Start with the 13-year-old, would be, drama queen Shirley Talley (Kally Duling). In a variety of outrageous costumes by Sarah J. Holden she upstages and overwhelms with unchecked sanguine energy every scene of which she is an aspect. She has mastered only one emotion so far. Full steam ahead. She may indeed have talent that will develop over time but in this instance the truism “Children should be seen and not heard” is oh so apt.
Shirley, who aspires to be the greatest star to emerge from Missouri since Betty Grable, is the out of wedlock daughter of her hippy mom June Talley (Kellie Overbey). It seems she slutted around at Berkley during the protest years. June shared a pad with her brother Ken and their pal John Landis (David Wilson Barnes). All three diddled each other. “Oh gross” is the response of the daughter Shirley who muses that she may just remain a virgin for the rest of her life.
John, who we learn was a switch hitter, has arrived with his loud and crude wife Gwen. Every time she is on stage, screeching and showing us more flesh than we want to, made me want to run and hide. Wake me when it’s over.
The disgusting, egotistical and boorish Gwen (Jennifer Mudge) is a copper heiress who wants to buy the farm from Ken and build a recording studio. She has delusional ambitions as a country music star. John who profits by managing her assets plays into that career path.
John and Gwen would also like to show Shirley a better upbringing. Since Gwen can’t manage her life the girl has been raised by the all knowing and wonderful Aunt Sally.
During those Berkley threesomes John believes he may have fathered Shirley. He is willing to take a paternity test and go to court to prove it. But we wonder if indeed the adolescent would be better off with this ersatz show biz step mom.
The stoner, singer songwriter friend of the Landis' Weston Hurley (Danny Deferrari) make the most of a character who adds some comic relief and little else to the plot. Far out man.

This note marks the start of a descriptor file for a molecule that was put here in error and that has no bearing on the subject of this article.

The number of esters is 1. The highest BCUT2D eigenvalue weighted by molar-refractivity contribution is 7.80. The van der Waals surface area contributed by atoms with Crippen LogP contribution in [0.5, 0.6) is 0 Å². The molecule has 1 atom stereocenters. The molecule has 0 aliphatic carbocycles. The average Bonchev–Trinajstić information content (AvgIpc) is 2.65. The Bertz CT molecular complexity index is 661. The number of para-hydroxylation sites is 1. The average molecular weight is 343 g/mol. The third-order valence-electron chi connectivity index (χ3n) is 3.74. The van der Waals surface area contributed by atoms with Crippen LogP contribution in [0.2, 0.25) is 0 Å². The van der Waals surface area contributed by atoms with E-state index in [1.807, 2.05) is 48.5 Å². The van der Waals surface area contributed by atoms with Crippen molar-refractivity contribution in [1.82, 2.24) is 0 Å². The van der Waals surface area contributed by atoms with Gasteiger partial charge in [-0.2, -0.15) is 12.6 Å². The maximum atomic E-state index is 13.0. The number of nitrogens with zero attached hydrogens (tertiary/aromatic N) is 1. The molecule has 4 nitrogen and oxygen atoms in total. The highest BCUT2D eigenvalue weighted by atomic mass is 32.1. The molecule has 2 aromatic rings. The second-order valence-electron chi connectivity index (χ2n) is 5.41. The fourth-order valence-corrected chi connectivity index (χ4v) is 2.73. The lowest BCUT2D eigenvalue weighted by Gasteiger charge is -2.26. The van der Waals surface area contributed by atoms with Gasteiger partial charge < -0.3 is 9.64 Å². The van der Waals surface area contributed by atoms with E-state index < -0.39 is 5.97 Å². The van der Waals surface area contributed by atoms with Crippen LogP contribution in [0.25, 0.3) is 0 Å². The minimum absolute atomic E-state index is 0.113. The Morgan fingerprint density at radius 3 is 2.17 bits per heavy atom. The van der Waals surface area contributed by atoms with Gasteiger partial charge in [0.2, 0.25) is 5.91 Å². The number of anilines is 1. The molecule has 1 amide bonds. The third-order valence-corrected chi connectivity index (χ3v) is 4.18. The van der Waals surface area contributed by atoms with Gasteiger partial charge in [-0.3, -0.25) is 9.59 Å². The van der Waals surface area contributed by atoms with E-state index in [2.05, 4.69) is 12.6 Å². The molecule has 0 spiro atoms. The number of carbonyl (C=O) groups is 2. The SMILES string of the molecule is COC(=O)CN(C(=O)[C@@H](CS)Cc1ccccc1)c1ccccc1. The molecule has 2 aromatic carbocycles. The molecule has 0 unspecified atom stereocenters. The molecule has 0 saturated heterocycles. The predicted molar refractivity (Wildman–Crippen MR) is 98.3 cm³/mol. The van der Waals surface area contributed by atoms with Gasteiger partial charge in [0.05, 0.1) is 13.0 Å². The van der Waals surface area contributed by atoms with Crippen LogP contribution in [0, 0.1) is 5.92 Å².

Just when things spin out of control at the end of the second act, sho’ nuf,’ Aunt Sally saves the day. Praise the Lord. She outbids the low balling John to buy the farm. Instead of heading to a retirement home she will spend her last days down home. With Jed. Who, like Candide, will tend to his garden. Ken who is now inspired to resume teaching will visit now and then from St. Louis. June, well I’m not sure what. Perhaps John and Gwen will take their sad act to Nashville.
As the curtain falls we are left with the notion of more gatherings on the Fifth of July. Perhaps minus John and Gwen.
This was indeed a superb production with truly wonderful sets by David Gallo. Both McRae and Bean were compelling as estranged lovers torn apart by Ken’s war wounds. A colleague insists that the play be viewed and respected for bringing sympathetic, non stereotyped gay characters to Broadway. Indeed some renowned actors have performed the roles. But is this a “gay play?”
Sorry, I didn’t see it that way. For me, Ken and Jed were simply characters who did or did not evoke compassion. Their issues were more focused on a relationship that circumstances have drained of passion leaving behind after shocks of affection. That is so familiar to many relationships on or off the stage. Perhaps that is why Lanford Wilson’s period piece is still produced.
But all that distracting clutter of other characters is difficult to sort out. In the blame game where lies the fault? Is it with Wilson or the direction of Kinney?
For me, what resonates on further reflection is how the drama evokes the terrible loss of life and consequent damage of the Vietnam War and how it impacted all of us. It is happening again, with Iraq and Afghanistan. And again, and again, and again. That’s the true tragedy of Fifth of July.